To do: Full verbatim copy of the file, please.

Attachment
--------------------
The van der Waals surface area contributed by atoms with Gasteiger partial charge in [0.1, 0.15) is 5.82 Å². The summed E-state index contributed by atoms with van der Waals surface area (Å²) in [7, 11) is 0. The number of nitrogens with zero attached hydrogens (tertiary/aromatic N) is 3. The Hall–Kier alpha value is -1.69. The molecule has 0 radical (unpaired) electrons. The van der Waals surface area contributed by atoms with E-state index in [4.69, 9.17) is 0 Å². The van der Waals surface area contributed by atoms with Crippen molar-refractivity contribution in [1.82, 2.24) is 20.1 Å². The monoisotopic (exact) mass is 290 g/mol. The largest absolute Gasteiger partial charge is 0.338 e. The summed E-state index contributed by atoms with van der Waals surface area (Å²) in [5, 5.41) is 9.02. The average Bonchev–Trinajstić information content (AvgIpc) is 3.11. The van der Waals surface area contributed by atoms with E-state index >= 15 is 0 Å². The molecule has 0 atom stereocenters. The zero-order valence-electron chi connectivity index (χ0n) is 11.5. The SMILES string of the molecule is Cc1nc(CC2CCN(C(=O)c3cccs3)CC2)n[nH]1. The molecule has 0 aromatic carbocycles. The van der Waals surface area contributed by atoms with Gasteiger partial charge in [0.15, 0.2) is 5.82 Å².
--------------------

The van der Waals surface area contributed by atoms with Gasteiger partial charge in [0.1, 0.15) is 5.82 Å². The summed E-state index contributed by atoms with van der Waals surface area (Å²) in [7, 11) is 0. The number of nitrogens with zero attached hydrogens (tertiary/aromatic N) is 3. The Hall–Kier alpha value is -1.69. The molecule has 0 radical (unpaired) electrons. The van der Waals surface area contributed by atoms with E-state index in [4.69, 9.17) is 0 Å². The van der Waals surface area contributed by atoms with Crippen molar-refractivity contribution in [1.82, 2.24) is 20.1 Å². The monoisotopic (exact) mass is 290 g/mol. The largest absolute Gasteiger partial charge is 0.338 e. The summed E-state index contributed by atoms with van der Waals surface area (Å²) in [5, 5.41) is 9.02. The average Bonchev–Trinajstić information content (AvgIpc) is 3.11. The van der Waals surface area contributed by atoms with E-state index >= 15 is 0 Å². The molecule has 0 atom stereocenters. The zero-order valence-electron chi connectivity index (χ0n) is 11.5. The SMILES string of the molecule is Cc1nc(CC2CCN(C(=O)c3cccs3)CC2)n[nH]1. The molecule has 0 aromatic carbocycles. The van der Waals surface area contributed by atoms with Gasteiger partial charge in [0.15, 0.2) is 5.82 Å².